References are also different from raw pointers in terms of safety. Although versatile, raw pointers can be very risky to use. Incorrect use can potentially cause hard-to-detect program bugs. Although the consequences are not always serious, they could be catastrophic, especially when malicious actors take advantage of undetected pointer problems to gain access or control over other peoples' privileges or information.
By contrast, usage constraints inherent to references ensure they can only be used safely:
- Region, lifetime, initialization, bounds, and subtyping constraints ensure that every reference always points to valid, live data of the expected type. This is called memory safety.
- Permission constraints ensure that use of one reference cannot corrupt the integrity of data also accessible by another reference, even when those references are used by concurrent threads. This is called race safety.
To accomplish these memory management and safety responsibilities, references are composed of four largely-independent mechanisms. These are specified (often implicitly) as part of a reference's type signature:
- Region. Every reference points to data owned by a specific memory region. A region knows how to allocate memory for all the data it owns. It also knows how to automatically reclaim memory for any owned data when no accessible reference points to it. Regions allow a program to make use of multiple memory management strategies. An "owned" reference specifies its owning region as part of its type signature. A "borrowed" reference is unaware of which region owns the data it points to.
- Lifetime. A lifetime is some span of time in the execution of a program, often bounded by a lexical scope. In a very real way, the lifetime of an allocated data is determined by the aggregate lifetime of all the usable references that point to it. Often, references need not specify lifetimes explicitly, as they can be inferred by context.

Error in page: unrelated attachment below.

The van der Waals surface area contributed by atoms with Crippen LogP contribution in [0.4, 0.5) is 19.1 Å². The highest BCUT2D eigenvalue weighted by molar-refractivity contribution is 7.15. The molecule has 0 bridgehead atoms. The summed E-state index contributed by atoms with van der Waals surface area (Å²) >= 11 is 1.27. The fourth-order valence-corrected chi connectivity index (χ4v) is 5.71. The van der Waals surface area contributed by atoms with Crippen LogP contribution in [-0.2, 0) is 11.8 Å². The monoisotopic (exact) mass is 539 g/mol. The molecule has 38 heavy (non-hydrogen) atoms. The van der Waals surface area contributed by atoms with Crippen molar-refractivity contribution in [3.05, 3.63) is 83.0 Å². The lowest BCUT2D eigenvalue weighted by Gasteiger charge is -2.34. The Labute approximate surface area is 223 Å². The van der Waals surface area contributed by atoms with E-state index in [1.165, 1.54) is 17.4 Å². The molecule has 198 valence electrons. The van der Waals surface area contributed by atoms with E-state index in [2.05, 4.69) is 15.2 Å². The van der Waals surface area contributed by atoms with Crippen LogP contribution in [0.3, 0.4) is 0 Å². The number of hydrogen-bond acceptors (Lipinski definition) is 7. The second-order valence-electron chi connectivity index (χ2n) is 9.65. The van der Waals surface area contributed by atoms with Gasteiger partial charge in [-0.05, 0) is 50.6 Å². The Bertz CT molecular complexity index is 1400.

- Permission. A reference's permission governs what may be done with it. Each distinct permission grants and denies certain rights, such as the ability to read or change the value the reference points at, or the ability to make a copy of a reference. Permissions also govern the use of atomics, locks and other synchronization mechanisms.
- Value type. The value type specifies the type of the value that the reference points to. References are often treated as simply a stand-in for a value of this type.
In addition to basic references, there are also special-purpose "fat" references which are handled somewhat differently:
- Array references point to a collection of identically-typed elements. These elements are contiguous in memory with the reference pointing to the first element. The number of elements is carried as part of the array reference. Such references may be indexed and are subject to bounds checks.
- Virtual references offer an abstract view of some value instantiated by one of several variant types. In addition to pointing at the value's data, the reference also points to runtime type information that facilitates field access or method dispatch.
This page introduced many reference concepts rather quickly, and perhaps overwhelmingly. Let's slow down and walk through each of them carefully with examples and helpful detail. Importantly, you do not have to know everything about references to start usefully employing them.